Make-up artist Patrick Magee’s goal has always been to own his own special effects shop and to work on unique projects like the ones he grew up watching. “Predator, An American Werewolf in London, Alien, and Harry and the Henderson’s were huge inspirations for me as a young artist,” says Magee.
Today, Magee has hit his goal and then some. He currently enjoys working out of his own 4,000 square foot shop and supervises Universal Studios Hollywood Halloween Horror Nights and Grinchmas, as well as the masks for the permanent Walking Dead attraction.
Magee also just finished his “dream job” working on Primal Rage, a film he directed, produced, co-wrote and did special make-up effects for. The film is about a not-so-friendly Bigfoot and he spent the past 12 years developing and building suits, sets, costumes, fake heads and complex make-up driven characters and gags for it.
“With a moderate budget, and time on my side, I was able to build the creature and the effects the way that older productions used to,” says Magee. “I was also fortunate enough to have several artists, who have been in the industry for quite a while, bring their talents and skill to this project.”
Magee says there is no new technology when it came to the making of the Bigfoot suit—they went old school. They used a standard muscle suit and covered it with a fur suit then used separate head, hands, feet and chest skin. “All very traditional,” he says.
“After testing it, we realized we would need quite a few hands and feet, as well as different heads that could perform different looks. Since it is a furry creature, a Bigfoot known as Oh-Mah, all of the hands, heads, feet and chests had individually punched hairs, which took a long time. Mindy Pedrick and Michelle Nyree punched all of the hairs into the multiple parts. With all of that fine detail and finishing work, the suits took quite a beating in the forests during filming. It was painful to see.”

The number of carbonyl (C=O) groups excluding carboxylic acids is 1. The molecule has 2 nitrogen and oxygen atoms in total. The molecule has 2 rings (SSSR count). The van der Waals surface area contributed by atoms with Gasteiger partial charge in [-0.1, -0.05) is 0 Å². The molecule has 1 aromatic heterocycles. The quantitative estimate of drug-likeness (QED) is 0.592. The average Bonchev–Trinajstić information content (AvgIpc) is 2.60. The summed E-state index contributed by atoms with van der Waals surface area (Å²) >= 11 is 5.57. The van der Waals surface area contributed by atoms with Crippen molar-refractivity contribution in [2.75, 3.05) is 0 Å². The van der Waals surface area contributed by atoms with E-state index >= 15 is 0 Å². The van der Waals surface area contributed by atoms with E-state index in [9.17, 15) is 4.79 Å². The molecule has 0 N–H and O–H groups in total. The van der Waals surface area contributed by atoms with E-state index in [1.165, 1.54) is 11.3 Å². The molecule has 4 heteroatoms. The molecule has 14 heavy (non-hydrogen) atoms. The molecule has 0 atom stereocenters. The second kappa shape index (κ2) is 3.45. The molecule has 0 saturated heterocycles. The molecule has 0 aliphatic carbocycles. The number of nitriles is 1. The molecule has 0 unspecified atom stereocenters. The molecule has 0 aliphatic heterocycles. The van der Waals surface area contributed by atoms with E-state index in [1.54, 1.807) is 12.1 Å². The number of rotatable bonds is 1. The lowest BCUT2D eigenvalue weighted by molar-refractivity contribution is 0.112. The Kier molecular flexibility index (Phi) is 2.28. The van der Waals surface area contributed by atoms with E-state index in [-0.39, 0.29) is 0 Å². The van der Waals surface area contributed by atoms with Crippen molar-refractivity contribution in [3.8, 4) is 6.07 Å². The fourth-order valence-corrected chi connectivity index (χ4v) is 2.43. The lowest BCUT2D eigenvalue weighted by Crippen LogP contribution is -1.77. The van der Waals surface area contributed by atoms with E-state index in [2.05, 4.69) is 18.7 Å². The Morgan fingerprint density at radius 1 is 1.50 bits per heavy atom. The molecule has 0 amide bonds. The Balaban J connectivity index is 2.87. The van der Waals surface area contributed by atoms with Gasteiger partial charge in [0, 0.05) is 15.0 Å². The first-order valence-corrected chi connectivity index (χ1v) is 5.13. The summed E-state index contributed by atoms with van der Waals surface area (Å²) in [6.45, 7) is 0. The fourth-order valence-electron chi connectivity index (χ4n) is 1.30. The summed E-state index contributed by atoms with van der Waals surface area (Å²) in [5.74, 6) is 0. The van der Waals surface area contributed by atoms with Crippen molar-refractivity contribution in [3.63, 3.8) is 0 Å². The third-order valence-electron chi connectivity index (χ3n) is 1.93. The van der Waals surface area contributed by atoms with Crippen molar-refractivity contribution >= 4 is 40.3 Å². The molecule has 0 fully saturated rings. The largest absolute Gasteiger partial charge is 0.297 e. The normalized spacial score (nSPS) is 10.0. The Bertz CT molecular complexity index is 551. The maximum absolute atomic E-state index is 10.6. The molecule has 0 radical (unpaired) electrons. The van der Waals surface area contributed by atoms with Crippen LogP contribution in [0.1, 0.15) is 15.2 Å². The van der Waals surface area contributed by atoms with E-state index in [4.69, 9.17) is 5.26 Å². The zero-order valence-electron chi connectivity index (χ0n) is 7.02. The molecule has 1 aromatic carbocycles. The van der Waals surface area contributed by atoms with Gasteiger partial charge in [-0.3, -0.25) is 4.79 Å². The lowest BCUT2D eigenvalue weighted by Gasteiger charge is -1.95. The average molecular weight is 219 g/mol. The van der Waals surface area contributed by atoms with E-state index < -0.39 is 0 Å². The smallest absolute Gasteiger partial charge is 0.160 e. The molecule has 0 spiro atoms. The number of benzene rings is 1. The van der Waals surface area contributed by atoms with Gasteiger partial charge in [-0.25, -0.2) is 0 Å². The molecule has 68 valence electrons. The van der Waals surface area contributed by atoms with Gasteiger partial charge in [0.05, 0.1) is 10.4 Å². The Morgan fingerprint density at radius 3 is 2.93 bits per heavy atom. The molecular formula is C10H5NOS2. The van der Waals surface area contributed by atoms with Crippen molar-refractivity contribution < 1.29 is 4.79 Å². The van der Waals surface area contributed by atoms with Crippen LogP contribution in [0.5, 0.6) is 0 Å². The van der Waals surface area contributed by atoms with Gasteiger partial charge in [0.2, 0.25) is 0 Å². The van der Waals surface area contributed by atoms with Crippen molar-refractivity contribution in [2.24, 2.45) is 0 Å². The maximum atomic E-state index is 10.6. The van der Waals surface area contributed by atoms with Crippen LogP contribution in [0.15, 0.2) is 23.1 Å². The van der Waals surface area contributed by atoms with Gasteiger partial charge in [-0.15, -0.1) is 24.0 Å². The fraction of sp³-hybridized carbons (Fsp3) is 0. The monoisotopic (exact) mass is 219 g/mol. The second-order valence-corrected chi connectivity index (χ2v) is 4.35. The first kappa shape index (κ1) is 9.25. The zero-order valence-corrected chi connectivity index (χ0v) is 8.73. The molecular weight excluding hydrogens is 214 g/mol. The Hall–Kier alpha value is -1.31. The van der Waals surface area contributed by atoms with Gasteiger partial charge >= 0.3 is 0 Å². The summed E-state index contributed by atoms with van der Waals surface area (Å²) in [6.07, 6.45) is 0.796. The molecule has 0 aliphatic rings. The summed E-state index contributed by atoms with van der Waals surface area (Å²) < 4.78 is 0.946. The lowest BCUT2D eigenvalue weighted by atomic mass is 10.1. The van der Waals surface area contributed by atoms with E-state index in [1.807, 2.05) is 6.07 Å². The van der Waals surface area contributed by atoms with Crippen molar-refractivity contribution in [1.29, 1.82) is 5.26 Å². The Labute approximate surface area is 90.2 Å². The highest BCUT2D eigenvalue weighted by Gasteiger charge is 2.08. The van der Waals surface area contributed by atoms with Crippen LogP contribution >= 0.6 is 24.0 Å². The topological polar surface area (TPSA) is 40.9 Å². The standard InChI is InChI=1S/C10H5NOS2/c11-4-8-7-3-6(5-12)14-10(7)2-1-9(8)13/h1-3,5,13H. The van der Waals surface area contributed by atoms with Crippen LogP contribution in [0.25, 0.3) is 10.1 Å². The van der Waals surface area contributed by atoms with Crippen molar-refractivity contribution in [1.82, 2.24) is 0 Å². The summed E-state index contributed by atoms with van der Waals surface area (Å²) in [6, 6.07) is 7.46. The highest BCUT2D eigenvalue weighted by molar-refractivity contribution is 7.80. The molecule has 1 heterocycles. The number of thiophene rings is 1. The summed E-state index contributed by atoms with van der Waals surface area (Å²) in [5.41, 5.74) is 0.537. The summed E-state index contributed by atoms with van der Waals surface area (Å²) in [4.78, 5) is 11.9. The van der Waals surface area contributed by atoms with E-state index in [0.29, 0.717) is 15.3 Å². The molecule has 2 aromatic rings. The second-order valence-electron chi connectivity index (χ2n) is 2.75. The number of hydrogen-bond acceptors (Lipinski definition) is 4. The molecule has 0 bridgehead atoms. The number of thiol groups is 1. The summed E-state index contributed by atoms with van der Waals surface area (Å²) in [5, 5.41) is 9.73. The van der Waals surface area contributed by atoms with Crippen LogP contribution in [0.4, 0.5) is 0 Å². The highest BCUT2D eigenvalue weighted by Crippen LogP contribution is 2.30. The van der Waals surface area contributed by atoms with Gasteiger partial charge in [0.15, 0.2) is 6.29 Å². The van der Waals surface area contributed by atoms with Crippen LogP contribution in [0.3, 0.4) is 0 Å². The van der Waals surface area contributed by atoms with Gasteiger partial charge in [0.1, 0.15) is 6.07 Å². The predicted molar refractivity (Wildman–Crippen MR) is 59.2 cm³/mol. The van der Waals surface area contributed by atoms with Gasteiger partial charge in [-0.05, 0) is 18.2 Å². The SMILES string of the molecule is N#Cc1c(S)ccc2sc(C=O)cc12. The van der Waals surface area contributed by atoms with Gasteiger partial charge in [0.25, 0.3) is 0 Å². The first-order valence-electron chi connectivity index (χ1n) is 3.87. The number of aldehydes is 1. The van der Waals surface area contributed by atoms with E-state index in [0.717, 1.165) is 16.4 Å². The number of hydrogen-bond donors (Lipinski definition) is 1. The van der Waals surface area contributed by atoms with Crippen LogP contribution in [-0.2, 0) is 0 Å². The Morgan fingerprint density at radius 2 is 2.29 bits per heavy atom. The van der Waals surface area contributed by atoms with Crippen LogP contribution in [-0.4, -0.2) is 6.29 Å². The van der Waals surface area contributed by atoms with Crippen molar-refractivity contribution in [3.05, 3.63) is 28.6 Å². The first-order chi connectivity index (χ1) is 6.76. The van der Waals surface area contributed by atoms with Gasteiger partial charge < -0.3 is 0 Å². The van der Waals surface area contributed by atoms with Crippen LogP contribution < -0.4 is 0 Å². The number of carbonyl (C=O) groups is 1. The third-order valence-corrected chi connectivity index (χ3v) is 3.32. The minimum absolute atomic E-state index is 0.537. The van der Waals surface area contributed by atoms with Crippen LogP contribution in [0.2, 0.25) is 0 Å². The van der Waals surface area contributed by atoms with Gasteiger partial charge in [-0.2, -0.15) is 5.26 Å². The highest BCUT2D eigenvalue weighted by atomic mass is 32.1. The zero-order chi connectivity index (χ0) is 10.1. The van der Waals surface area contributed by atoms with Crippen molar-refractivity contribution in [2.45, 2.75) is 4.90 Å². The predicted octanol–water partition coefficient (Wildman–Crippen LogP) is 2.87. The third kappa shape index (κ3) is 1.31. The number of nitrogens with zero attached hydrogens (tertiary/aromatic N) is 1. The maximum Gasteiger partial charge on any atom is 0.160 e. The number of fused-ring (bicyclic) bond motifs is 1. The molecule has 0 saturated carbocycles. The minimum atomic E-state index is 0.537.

By producing and developing this project, Magee was able to manage the time it took to develop and test the creature suit. “We actually built a complete prototype suit, drove 1,000 miles north of Los Angeles and did a two-day test shoot. From that we were able to learn, make adjustments, and build additional parts of the suit, for different functions. That being said, it came down to a long pre-production time. Which is something most, pretty much all, effects companies want. Pre-production time seems to be getting shorter and shorter.”
Magee took care to use the performers natural expressions… especially the eyes. “Even though he was in a costume, we wanted to use make-up around his eyes to blend into the mask. Due to the nature of the film, and the character, I opted to elongate the Bigfoot’s face, to give him more of a bite. Doing this, we had to add the mechanical elements. The performer was able to express through his eyes, as well as operate the jaw, making it more performer-friendly. This approach is often debated whether it is a make-up effect or a mechanical effect or a special effect or a visual effect.”
A lot of the other characters in the film were combinations of prosthetics, cutting to puppets, or re-creations of the performers, as well as including some mechanical effects and/or devices. All of which were created out of silicone skins.
Magee says most of the film’s development was based around the development of the Bigfoot creature, which in turn was influenced by the films he grew up with–during the “glory days of special monster effects.”
“I wanted to create homages and familiar moments, but give them a new twist and a new look. I wanted to make them my style, and bring something new to an already familiar subject matter.”
Magee says Primal Rage “will be given the traditional theatrical release treatment. Meaning, the film is more than an effects guy’s demo reel. It is a movie with real heart, delivers both in story and effects, and should fill the void that’s been missing in the Bigfoot genre.”
The movie will be a Fathom Event today, Tuesday, Feb. 27 at 7 p.m., nationwide. The film will be featured in 500 theaters across the county, and the first 20 guests at the theater will receive a small movie poster. There is also a 20-minute making of the film, which will show in theaters directly after the film is complete.